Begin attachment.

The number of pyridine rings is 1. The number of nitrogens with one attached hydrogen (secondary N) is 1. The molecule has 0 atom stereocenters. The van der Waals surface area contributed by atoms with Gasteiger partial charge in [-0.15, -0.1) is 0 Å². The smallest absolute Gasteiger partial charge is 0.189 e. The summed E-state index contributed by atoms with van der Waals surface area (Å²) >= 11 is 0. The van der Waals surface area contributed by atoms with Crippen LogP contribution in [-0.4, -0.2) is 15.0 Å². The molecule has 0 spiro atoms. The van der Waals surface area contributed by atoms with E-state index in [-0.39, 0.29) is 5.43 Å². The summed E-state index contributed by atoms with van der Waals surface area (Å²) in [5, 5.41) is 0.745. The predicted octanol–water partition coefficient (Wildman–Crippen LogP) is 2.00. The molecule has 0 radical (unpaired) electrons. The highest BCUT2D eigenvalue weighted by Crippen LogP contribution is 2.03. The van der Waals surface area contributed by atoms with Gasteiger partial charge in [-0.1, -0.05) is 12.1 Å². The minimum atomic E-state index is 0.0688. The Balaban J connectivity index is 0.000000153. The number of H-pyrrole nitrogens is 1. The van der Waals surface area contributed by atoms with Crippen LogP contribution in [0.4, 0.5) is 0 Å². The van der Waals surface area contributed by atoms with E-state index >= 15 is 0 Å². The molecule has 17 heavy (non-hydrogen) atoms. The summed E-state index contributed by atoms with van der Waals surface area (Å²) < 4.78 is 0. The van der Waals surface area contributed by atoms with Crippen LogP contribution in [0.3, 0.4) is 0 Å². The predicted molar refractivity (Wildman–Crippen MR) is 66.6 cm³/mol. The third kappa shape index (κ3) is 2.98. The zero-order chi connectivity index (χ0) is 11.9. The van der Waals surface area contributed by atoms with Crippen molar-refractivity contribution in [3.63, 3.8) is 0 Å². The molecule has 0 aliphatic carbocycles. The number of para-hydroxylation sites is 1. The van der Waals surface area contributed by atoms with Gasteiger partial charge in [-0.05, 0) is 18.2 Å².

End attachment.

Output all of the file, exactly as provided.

The number of pyridine rings is 1. The number of nitrogens with one attached hydrogen (secondary N) is 1. The molecule has 0 atom stereocenters. The van der Waals surface area contributed by atoms with Gasteiger partial charge in [-0.15, -0.1) is 0 Å². The smallest absolute Gasteiger partial charge is 0.189 e. The summed E-state index contributed by atoms with van der Waals surface area (Å²) >= 11 is 0. The van der Waals surface area contributed by atoms with Crippen LogP contribution in [-0.4, -0.2) is 15.0 Å². The molecule has 0 spiro atoms. The van der Waals surface area contributed by atoms with E-state index in [-0.39, 0.29) is 5.43 Å². The summed E-state index contributed by atoms with van der Waals surface area (Å²) in [5, 5.41) is 0.745. The predicted octanol–water partition coefficient (Wildman–Crippen LogP) is 2.00. The molecule has 0 radical (unpaired) electrons. The highest BCUT2D eigenvalue weighted by Crippen LogP contribution is 2.03. The van der Waals surface area contributed by atoms with Gasteiger partial charge in [-0.1, -0.05) is 12.1 Å². The minimum atomic E-state index is 0.0688. The Balaban J connectivity index is 0.000000153. The number of H-pyrrole nitrogens is 1. The van der Waals surface area contributed by atoms with Crippen LogP contribution in [0.4, 0.5) is 0 Å². The van der Waals surface area contributed by atoms with E-state index >= 15 is 0 Å². The molecule has 17 heavy (non-hydrogen) atoms. The summed E-state index contributed by atoms with van der Waals surface area (Å²) < 4.78 is 0. The van der Waals surface area contributed by atoms with Crippen LogP contribution in [0.3, 0.4) is 0 Å². The predicted molar refractivity (Wildman–Crippen MR) is 66.6 cm³/mol. The third kappa shape index (κ3) is 2.98. The zero-order chi connectivity index (χ0) is 11.9. The van der Waals surface area contributed by atoms with Crippen molar-refractivity contribution in [3.63, 3.8) is 0 Å². The molecule has 0 aliphatic carbocycles. The number of para-hydroxylation sites is 1. The van der Waals surface area contributed by atoms with Gasteiger partial charge in [-0.05, 0) is 18.2 Å².